Separation membranes: surface functionalization

Amphiphilic copolymer thin-film composite membranes for nanofiltration and pervaporation

In chemical and pharmaceutical industry, the recovery or exchange of organic solvents is increasingly important to create more sustainable processes. Special properties, in particular stability under processes conditions, are necessary for the use in organic solvent nanofiltration or pervaporation. One established material is polydimethylsiloxane (PDMS). Amphiphilic thin-film composite membranes show promising, potentially tunable separation performance due to a barrier structure with microphase-segregated morphologies but are only rarely studied until now.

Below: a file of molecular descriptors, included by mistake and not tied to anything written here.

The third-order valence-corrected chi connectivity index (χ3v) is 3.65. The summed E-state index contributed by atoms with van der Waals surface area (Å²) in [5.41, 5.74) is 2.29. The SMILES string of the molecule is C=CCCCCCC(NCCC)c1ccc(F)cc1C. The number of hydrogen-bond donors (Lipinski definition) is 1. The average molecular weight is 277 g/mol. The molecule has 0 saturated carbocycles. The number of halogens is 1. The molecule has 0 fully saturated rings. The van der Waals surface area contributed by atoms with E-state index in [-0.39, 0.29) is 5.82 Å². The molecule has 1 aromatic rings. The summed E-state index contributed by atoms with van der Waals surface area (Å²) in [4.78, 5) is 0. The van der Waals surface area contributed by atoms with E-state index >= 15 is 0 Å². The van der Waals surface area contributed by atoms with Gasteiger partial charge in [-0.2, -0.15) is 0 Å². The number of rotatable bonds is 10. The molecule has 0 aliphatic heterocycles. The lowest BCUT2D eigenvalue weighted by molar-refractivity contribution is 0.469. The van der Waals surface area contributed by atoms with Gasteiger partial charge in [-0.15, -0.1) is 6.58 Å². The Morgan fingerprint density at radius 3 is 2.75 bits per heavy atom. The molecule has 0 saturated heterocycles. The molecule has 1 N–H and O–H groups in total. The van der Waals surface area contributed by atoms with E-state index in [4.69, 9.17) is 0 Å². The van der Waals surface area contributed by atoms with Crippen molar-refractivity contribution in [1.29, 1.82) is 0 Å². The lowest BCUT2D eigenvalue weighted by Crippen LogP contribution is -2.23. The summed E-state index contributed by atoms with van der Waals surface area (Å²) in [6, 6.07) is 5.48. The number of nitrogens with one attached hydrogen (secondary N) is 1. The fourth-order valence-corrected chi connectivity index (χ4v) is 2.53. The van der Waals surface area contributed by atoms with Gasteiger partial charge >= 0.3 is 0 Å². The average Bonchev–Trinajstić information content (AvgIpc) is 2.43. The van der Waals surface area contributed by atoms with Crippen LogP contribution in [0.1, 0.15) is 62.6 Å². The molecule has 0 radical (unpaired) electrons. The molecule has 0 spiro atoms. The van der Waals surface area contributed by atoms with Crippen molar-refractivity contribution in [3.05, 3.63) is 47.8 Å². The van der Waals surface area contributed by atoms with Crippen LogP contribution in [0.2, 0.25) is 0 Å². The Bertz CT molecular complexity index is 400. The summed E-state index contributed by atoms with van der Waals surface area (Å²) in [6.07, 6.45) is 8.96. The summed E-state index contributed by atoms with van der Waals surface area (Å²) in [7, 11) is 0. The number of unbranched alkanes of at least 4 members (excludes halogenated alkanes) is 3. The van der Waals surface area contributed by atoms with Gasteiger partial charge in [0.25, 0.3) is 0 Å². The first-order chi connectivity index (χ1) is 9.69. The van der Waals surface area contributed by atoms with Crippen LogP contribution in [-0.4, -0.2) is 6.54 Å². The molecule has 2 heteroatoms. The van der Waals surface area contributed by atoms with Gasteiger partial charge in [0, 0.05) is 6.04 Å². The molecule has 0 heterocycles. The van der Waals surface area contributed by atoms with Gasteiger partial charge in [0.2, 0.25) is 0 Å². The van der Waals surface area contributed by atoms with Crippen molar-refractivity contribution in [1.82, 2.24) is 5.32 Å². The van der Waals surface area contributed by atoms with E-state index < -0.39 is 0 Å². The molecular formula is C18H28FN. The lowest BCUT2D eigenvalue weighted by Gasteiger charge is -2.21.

Our approach is to explore interpenetrating network (IPN) membranes based on PDMS and poly(2-dimethylaminoethyl)methacrylate (PDMAEMA) in order to obtain thin-film composite membranes with a tunable barrier structure. Therefore, a thin PDMS layer is coated on top of a porous polyacrylonitrile (PAN) support. In a second step, the PDMS membrane is placed in a solution of DMAEMA monomer, a cross-linker monomer and a photo-initiator, followed by cross-linking copolymerization activated via UV irradiation. To further promote microphase separation in the IPN, the PDMAEMA can be functionalized to a polyzwitterion via sulfobetainization using propane-1,3-sultone in a third step.[1] One important factor is the PDMS itself, which can be influenced by the crosslinker fraction and the curing temperature during preparation. The second important aspect is the formation and separation performance of the IPN. The feasibility has been demonstrated using a commercial PDMS composite membrane (Pervap 4060, DeltaMem AG) which had been converted into a PDMS-PDMAEMA-IPN composite membrane. Nanofiltration data for different organic solvents indicate that the formation of the amphiphilic IPN leads to changed barrier properties because the permeance of non-polar hexane is largely reduced while that of polar isopropanol is increased. Ongoing work is devoted to variations of the PDMS layer and IPN structure and the evaluation of the novel membranes with respect to permeance and selectivity in separation of mixtures by nanofiltration or pervaporation.